Believe it or not, Kyrgyzstan also has some of Central Asia’s best ski resorts, with a total of 93 kilometers of slopes and 32 ski lifts servicing 22 resorts.
Toguz-Bulak is the country’s top resort for all levels of skiing ability, guaranteeing fresh snow and minimal skiers, meaning no crowds or queues.
Also, apres-ski takes a different meaning in Kyrgyzstan. Instead of hot cheese fondue, try a plate of horse meat sausage, washed down with mare’s milk. But don’t worry, beer is still plentiful.
If you want to see the outstanding natural beauty in Kyrgyzstan, but don’t consider yourself to be an active person, head out on horseback and traverse the unblemished alpine landscapes.
You won’t be hard pushed to find a skilled rider who doubles up as a local tour guide as horses have played an integral part of Kyrgyzstani life for thousands of years.
Kyrgyzstan is affectionately nicknamed “the Switzerland of Central Asia” because of its numerous mountains, but there are also stunning lakes, beaches, and valleys which shouldn’t be missed.
The most obvious and arguably the most beautiful is the previously mentioned Lake Issyk-Kul.
Lake Tulpar-Kol in the Osh province is also worth a visit and an ideal place to camp.
From the Instagram-focused travelers, head to Lake Kel Tor near Kegety Gorge at sunrise and sunset to capture the beauty of this lake.
Between mountain peaks and lakes, there are also gorges which resemble an angelic stairway to heaven.
And rolling hills to rival New Zealand’s.
If you’re anything but a package holiday lover or a beach-bum vacationer, you’ll probably want to experience and understand the local culture.
Book onto a Highlights of Kyrgyz Culture tour to experience life inside a yurt and dine on traditionally cooked plov, a true Kyrgyz dish.
After lunch, you can watch Kyrgyz eagle hunters practice their ancient art and enjoy a traditional soul folklore performance to round off the day.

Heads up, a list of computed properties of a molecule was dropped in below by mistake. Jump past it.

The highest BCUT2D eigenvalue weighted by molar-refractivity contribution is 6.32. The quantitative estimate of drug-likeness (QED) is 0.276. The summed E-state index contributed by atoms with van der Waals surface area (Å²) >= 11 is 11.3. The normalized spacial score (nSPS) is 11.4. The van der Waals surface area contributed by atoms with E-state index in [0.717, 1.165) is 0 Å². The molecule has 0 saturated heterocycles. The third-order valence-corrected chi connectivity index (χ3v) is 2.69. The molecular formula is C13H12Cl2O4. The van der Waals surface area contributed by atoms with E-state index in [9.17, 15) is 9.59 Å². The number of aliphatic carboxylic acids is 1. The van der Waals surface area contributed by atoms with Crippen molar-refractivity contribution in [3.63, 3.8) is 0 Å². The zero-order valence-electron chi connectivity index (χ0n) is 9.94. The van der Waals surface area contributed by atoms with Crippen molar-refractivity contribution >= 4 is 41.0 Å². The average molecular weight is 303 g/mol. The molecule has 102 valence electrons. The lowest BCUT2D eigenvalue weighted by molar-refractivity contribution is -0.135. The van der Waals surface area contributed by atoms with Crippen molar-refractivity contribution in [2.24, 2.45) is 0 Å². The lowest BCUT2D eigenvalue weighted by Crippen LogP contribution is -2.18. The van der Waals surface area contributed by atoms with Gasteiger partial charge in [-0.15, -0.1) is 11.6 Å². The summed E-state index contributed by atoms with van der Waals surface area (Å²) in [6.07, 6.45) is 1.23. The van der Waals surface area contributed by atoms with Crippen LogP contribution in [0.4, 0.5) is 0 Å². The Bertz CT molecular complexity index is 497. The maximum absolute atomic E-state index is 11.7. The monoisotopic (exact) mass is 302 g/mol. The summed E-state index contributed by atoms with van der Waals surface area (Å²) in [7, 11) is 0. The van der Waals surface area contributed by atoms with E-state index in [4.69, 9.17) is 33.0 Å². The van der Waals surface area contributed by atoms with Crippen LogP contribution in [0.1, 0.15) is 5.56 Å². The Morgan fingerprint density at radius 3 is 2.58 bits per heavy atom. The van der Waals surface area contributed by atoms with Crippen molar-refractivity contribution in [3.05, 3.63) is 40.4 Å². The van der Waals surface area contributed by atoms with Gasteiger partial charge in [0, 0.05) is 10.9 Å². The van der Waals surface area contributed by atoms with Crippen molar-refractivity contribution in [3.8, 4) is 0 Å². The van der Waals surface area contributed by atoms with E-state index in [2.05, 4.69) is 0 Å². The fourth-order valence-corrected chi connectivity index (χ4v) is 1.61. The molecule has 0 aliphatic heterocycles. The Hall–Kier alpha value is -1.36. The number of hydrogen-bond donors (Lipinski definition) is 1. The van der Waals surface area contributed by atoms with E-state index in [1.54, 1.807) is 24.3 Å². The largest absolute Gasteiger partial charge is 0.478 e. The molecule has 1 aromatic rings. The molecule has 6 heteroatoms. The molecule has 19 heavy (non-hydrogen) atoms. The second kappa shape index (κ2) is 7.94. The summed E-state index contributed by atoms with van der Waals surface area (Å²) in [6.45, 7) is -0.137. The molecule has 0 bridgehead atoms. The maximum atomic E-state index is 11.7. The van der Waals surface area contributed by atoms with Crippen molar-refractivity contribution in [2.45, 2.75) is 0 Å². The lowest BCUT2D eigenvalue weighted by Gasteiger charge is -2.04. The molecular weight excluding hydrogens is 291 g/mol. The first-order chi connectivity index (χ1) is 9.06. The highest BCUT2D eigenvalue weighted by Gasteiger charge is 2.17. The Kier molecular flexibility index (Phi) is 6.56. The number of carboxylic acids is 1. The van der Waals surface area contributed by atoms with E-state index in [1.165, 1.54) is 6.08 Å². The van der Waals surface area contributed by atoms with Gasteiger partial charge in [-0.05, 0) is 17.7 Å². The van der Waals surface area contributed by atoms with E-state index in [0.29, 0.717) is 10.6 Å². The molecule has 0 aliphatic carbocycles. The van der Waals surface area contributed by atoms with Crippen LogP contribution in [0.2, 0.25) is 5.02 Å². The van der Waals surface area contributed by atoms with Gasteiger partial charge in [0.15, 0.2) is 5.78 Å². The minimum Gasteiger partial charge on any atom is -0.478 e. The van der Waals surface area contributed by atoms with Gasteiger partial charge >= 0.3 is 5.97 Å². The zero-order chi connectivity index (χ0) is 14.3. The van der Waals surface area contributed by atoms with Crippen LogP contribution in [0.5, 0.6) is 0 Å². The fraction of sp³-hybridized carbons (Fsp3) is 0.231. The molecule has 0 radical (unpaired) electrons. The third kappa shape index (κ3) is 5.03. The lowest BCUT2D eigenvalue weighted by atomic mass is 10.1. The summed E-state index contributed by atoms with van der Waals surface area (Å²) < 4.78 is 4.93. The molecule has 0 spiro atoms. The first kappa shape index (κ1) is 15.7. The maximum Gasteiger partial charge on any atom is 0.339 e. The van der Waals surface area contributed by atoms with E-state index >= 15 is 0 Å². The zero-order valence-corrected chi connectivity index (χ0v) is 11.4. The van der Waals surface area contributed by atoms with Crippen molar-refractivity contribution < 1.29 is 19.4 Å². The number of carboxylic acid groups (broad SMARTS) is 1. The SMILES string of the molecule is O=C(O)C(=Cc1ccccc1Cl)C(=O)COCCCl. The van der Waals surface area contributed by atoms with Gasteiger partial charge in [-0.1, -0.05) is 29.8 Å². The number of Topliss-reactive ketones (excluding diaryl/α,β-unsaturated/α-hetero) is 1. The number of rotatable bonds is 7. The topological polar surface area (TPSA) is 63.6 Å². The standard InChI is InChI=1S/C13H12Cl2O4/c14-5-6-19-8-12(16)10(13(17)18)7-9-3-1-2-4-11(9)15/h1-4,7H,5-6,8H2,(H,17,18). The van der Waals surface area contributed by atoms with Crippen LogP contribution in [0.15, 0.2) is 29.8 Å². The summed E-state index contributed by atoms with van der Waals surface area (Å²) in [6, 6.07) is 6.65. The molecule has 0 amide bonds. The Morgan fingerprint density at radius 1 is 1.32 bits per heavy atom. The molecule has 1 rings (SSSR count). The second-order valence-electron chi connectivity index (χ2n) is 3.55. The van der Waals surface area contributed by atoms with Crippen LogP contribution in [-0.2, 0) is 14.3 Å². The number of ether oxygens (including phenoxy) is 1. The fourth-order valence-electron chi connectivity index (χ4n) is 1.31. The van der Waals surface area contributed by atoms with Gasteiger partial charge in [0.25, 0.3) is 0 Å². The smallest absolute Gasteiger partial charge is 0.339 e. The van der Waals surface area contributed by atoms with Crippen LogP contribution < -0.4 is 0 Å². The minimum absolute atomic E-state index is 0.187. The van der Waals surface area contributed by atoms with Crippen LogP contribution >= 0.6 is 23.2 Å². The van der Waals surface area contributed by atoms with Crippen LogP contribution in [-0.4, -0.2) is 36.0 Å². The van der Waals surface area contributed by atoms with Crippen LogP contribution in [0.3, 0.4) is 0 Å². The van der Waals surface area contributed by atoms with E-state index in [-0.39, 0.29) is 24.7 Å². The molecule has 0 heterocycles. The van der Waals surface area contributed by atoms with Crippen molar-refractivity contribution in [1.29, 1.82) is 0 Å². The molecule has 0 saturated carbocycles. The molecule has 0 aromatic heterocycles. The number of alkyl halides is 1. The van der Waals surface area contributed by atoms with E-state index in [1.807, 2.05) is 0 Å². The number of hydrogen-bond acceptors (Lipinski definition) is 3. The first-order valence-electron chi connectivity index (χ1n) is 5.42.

In the southwest of Kyrgyzstan is the millennia-old city of Osh.
The area is surrounded by lush steppes and plays host to a busy bazaar which was once a major stop-over point for those traveling the perilous Silk Road.
The bazaar is perfect for souvenirs and vibrant enough in color and atmosphere to add a priceless picture to your Instagram.
If you’re still not convinced that Kyrgyzstan should be your next vacation destination, perhaps you’ll be swayed by some of Central Asia’s most interesting dishes.
The nation revolves around cattle, so mutton, goat, beef and even horsemeat feature highly on the menu.
Beshbarmak is the most traditional Kyrgyz dish in the country. The hearty meal consists of shredded lamb, noodles, and potatoes served in hot broth.
If you can stomach eating horse, try Kazy Karta. The dish is just medallions of cured horsemeat often served as an appetizer or added to dishes such as Beshbarmak.
Traditional meals you can easily recreate at home are samsa and plov.
Samsa consists of little bread pockets filled with meat and cooked inside a clay oven, but your conventional gas oven will suffice.
Plov is a staple dish throughout Central Asia.
Kyrgyzstan’s take on the hearty dish is a mix of stewed beef and vegetables packed into fragrant rice.
Kyrgyzstan is just the start of your Asian journey. From here, you can head in any direction and find more adventure, culture and culinary curiosities.
But get there before the mass crowds do because the “Stans” won’t remain a snippet of history with untouched beauty in this globalized, tourism-frenzied world for long.